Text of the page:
172019Dec
Missing Tooth Replacement – What’s Better, an Implant or a Bridge?

Missing Tooth Replacement – What’s Better, an Implant or a Bridge?

Replacing a missing tooth IS important. One might think they look alright and can chew and speak “just fine” without the tooth, but they may not realize how profoundly their smile and ability to function can be affected. For example, teeth adjacent to the missing tooth, as well as opposing teeth, tend to “drift” into the open space causing misalignment that can cause increased likelihood of gum disease, chewing difficulty, and if the missing tooth is a front tooth, well you know that is not going to improve your smile.  

Dental Implants: In many cases, the best way to replace a missing tooth is a dental implant.  The most ideal situation for an implant is when the teeth either side of the missing teeth are “virgin,” meaning that they are healthy and have never been filled or treated in any way. Nothing is better than a healthy natural tooth! With the advent of implant placement there is no need to touch those healthy neighboring teeth. In fact an implant is placed in the space between the adjacent teeth without any preparation of those teeth at all. An implant looks and feels just like a natural tooth, and requires no special care once completed, other than good home care. The steps for implants are as follows:

  1. First, under local anesthesia, a screw-like titanium implant is placed in the jaw, which can often be done at the same time the tooth is removed.
  2. Several months later, the implant will have “integrated” (meaning that it is essentially fused with the jaw bone).
  3. At that time, with both bone and tissue healed, a metal post/buildup is placed in the implant which will ultimately support a crown. The post/buildup is prepared and a digital impression taken for making an implant crown.
  4. In an office (such as RTDental) that has the ability to make a “same day crown” the patient can sit back and relax as the porcelain crown is milled. The implant crown can then be placed same day once the milling is complete. If a manual impression is made the impression is sent to a dental lab and the patient returns at a later date to have the implant crown place.


The new implant supported porcelain tooth is virtually indistinguishable from your other natural teeth, and can last for many years with minimal maintenance.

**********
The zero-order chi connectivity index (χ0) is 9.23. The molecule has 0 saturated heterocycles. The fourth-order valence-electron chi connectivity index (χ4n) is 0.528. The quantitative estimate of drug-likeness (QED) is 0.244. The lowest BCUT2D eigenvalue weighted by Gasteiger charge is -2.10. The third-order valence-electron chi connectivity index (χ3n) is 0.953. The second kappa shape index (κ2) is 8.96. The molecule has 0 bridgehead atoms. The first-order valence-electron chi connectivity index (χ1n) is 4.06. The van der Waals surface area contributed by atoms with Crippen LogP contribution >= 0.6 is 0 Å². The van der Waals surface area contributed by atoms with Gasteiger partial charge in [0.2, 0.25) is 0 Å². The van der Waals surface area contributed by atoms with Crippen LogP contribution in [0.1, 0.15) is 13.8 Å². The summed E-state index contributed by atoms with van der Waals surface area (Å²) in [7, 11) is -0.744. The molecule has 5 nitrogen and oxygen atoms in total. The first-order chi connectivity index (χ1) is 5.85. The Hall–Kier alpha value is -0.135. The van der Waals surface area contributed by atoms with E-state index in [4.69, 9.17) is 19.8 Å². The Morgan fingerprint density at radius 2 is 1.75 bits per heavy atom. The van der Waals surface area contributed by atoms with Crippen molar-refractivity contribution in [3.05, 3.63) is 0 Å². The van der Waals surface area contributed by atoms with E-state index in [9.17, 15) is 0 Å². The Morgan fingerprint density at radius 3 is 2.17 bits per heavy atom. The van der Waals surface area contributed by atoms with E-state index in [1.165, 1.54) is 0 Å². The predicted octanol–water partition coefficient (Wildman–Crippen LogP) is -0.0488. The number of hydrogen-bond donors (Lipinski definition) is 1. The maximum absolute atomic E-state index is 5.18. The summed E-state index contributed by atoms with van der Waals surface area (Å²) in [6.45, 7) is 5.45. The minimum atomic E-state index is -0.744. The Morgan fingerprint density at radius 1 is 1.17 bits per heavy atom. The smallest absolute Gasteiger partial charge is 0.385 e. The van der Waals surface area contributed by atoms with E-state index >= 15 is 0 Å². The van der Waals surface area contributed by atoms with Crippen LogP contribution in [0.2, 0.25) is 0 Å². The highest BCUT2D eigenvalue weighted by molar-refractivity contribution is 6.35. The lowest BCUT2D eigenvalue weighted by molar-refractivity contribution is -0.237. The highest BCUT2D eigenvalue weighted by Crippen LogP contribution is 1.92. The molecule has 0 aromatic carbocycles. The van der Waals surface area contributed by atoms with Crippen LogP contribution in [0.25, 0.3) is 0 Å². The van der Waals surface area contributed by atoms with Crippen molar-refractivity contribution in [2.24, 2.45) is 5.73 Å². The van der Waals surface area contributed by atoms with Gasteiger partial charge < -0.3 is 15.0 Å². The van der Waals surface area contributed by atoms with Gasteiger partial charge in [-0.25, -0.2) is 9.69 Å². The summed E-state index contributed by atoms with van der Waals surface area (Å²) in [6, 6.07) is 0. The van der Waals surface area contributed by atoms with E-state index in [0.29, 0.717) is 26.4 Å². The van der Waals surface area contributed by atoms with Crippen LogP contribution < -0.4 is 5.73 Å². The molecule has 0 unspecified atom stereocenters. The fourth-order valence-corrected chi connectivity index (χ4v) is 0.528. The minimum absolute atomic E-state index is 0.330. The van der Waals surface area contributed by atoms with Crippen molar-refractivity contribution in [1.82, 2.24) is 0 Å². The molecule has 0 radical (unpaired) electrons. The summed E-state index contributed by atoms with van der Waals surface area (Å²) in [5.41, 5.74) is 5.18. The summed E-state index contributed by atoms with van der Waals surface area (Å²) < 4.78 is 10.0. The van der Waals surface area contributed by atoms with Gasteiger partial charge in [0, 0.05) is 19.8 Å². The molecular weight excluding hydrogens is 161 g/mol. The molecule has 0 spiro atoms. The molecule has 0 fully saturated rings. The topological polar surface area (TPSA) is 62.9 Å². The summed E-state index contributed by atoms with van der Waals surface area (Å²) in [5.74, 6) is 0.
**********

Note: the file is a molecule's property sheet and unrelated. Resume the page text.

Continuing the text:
Bridges: An alternative way to replace a missing tooth is with a bridge.  As the name implies, the teeth on either side of the missing tooth space must be used to support the prosthesis. Therefore, supporting teeth must be healthy enough to handle the stresses associated with function, and careful assessment of the supporting teeth must be undertaken to be sure that they are sound. The usual steps for a bridge are as follows:

  1.   Old broken down fillings and or cavities on the supporting teeth need to be addressed. Under local anesthesia, the teeth are strengthened by removing decay and old fillings and building the teeth up with strong bonding material that will support the bridge adequately.
  2.   Usually the same day the built up teeth are prepared in a fashion very similar to a typical “cap” or “crown.” A digital or manual impression is taken and is subsequently used to fabricate a metal or porcelain bridge. With the advent of stronger porcelains more and more porcelain bridges are now placed in situations that were not feasible years ago, and had to be fabricated with metal frameworks.
  3.   Most often there is a waiting period for the bridge to be fabricated by a dental lab, and the patient will have to return for the bridge placement, usually with local anesthesia necessary to keep the patient comfortable.


Bridges are generally very suitable when the supporting teeth are already restored in some way, with old broken down fillings or crowns. Bridges do not generally have as long a life span as implants possibly needing replacement in 10 to 15 years.

A fixed bridge

When comparing cost a dental implant prosthesis is a bit higher. However, once placed and restored, an implant will rarely require any further treatment in the future.  A bridge, on the other hand, often needs to be replaced in 10-15 years. Thus, although the initial cost of an implant is higher, the long-term value is often greater. 

In summary, there are many indications where an implant is the best choice for restoring a missing tooth, and similarly, there are many indications where the best choice is a dental implant. A great dentist in Durham will be a good coach for helping you to choose which service is best for you.